Henderson's concludes by looking in the secular world and seeing the same problem he sees in the church--women being denied the highest positions of authority, women being undervalued (underpaid), etc. Yet, of this comparison, he says, "When you see these same patterns in diverse systems, it makes one wonder if what we're dealing with isn't a gender issue at all. Maybe it's more primal than that. Maybe it's a power struggle. Those who have it (men) don't want to give it up to those who lack it (women)" (242).

I say maybe it's neither. Maybe, instead, it's God's design from the garden permeating all creation--secular and spiritual--thousands of years later...even after the feminist movements and legal mandates against gender discrimination.

Although several passages resonate with this overworked / undervalued woman, Henderson's attempt to blame all of women's problems with the church on leadership inequality is so blatantly influenced by his own family's experiences that he fails to note how this bias makes his argument horribly simplistic in that it ignores other societal causes behind the statistics and ignores men's comparable church drop offs.

Maybe the Barna statistics are really accurate and the problem isn't that the majority of women feel oppressed by the church. Instead, perhaps the drop in women's involvement in church is because more educated women have become too rational for faith. Or maybe it's that women have become primary or important secondary breadwinners like their spouses so that they don't have time for the church. This book surely doesn't consider these options.

*I am obviously not paid by Tyndale to provide a positive or negative review of its books. I am graciously provided with a complementary copy for review.

Wednesday, January 4, 2012

Naming the New Year

"Take a picture of me hugging a tree!" he asks before wrapping arms around the biggest oak in our yard. I had brought out the camera to only capture images of happy children diving into big leaf oak leaves piled high for the crunching. But I drop right knee in the dust anyway and click the shutter twice.

I notice the pink flushed cheeks from afternoon play in the cold north wind, the shadow of brown earth under his fingernails, the uneven bangs growing out from his attempt to give his own hair cut .

And I notice his smile, not because I just spent the last half hour raking and re-raking leaves for their enjoyment but because I've taken a few seconds to listen to him, to take this shot.

Finished, he jumps towards the house for our afternoon reading time where our pattern is taking turns--I read a book, he reads a book. He listens. I listen.

I've been hitting my head against a brick wall since before Christmas with Wyatt not listening to me. He hears, can even usually repeat it back to me verbatim. But hearing is not listening.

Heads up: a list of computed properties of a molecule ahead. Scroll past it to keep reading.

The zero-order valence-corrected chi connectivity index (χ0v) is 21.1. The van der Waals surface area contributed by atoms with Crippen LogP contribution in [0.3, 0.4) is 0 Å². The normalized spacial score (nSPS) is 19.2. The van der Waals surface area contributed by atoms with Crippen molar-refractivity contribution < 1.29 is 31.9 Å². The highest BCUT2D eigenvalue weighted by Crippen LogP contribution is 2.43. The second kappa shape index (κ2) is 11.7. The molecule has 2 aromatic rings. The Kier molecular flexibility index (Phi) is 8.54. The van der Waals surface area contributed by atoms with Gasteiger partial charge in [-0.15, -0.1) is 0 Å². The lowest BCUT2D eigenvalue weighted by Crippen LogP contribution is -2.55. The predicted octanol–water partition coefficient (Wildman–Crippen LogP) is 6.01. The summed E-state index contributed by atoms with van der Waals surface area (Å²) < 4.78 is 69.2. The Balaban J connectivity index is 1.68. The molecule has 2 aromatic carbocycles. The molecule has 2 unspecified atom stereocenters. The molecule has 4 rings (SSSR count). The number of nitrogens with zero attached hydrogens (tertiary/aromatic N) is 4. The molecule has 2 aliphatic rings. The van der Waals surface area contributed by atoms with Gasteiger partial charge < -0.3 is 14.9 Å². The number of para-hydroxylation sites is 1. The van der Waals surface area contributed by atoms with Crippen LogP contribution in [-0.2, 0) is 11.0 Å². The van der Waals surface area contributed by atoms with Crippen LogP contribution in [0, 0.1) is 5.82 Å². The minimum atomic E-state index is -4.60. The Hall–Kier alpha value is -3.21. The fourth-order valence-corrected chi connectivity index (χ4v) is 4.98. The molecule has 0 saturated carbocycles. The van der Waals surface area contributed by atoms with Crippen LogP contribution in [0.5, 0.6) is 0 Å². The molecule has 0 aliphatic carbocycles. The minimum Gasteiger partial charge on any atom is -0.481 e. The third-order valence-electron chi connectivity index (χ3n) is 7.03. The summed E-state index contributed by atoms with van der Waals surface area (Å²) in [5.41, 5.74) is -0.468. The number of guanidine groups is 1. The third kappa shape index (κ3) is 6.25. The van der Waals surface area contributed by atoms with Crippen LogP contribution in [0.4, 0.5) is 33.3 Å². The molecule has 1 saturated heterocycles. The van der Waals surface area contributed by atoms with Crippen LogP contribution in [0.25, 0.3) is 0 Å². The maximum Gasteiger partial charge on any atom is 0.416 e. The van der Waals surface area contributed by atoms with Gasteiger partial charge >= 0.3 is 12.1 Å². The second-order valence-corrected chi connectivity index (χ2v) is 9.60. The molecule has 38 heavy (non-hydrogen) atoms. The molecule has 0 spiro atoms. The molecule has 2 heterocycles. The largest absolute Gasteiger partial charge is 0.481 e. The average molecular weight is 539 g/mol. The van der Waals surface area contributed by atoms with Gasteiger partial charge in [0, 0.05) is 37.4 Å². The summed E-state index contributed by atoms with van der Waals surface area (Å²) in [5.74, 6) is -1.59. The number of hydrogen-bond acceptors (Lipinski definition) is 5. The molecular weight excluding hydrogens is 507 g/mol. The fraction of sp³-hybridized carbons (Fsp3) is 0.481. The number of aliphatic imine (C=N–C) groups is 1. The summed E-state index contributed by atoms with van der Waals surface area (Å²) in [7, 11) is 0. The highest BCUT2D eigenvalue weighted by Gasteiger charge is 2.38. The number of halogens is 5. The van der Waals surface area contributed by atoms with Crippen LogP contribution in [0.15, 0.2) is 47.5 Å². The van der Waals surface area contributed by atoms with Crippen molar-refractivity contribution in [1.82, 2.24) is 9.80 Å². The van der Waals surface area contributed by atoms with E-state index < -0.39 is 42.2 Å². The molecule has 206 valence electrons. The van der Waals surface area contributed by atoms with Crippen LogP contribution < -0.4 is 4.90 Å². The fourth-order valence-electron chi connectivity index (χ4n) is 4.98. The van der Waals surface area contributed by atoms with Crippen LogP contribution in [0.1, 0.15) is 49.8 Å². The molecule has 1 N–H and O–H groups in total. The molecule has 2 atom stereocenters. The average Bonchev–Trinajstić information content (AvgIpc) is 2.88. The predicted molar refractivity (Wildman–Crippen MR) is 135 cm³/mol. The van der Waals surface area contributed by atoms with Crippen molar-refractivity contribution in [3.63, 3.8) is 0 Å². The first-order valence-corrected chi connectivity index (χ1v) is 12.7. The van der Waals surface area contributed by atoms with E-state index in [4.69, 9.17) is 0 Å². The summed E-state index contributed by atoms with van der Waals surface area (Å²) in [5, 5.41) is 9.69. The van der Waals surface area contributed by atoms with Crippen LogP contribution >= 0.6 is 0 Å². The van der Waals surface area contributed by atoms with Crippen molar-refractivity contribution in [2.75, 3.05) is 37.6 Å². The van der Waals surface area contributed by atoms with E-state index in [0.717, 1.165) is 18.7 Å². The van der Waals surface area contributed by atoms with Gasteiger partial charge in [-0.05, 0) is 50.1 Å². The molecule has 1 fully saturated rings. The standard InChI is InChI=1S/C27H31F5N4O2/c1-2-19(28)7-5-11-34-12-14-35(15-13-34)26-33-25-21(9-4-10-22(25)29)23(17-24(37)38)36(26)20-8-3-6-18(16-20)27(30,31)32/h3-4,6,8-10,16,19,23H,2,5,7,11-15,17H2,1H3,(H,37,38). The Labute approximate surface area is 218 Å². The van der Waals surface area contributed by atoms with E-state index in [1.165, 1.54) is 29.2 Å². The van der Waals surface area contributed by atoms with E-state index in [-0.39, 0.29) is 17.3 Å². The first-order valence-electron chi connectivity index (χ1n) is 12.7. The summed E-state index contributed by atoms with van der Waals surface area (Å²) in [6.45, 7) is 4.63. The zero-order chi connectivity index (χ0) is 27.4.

And then this past Sunday night, Wyatt listened. Listened well.

For the past four months, I have explained to Wyatt why he cannot participate in communion with our church family, why he cannot break the wafer with the cross imprinted on it, why he cannot have the "juice" in tiny cups.

Yet, each time the deacons pass around the body and blood, I tuck my head towards his in whispers to explain anew. One day, when he chooses to give his heart forever to serve and love Jesus--then he can join mommy and daddy.

I thought perhaps he was just too young to understand or too upset over being denied what he perceives as treats to understand...or his usual hearing without listening.

As the service ended, our pastor offered an invitation, said "I want to ask you a question. Is there anyone here who has never become a Christian, a child of God?"

Instantly, my son's hand shot skyward. He was raising his hand to say yes, that described him. Face flushed with embarrassment, I quickly reached to yank his hand down, but even as I did, my heart felt the pang, knowing he was being truthful.

Even when he seems to not be listening, he is taking it all in, working the complexities of God out to understand his need for a Savior.


While I'm not one for a long list of annual resolutions, I do like to name the new year with one word, one that describes where I think God is leading me in the seasons ahead. Last year was a year of putting down roots. The year before, I felt the promise of God's restoration.

I entered 2012 with no notion of what God was speaking to me. In all honesty, I could hardly hear His whisper through my struggles at the tail end of 2011. Yet, through these and a few more God-incidences, God has been beating His own head against a wall, trying to get me to see that like my son, I also need to work on listening--to my children, my husband, my friends, and Him.

In 2012, I am opening my ears.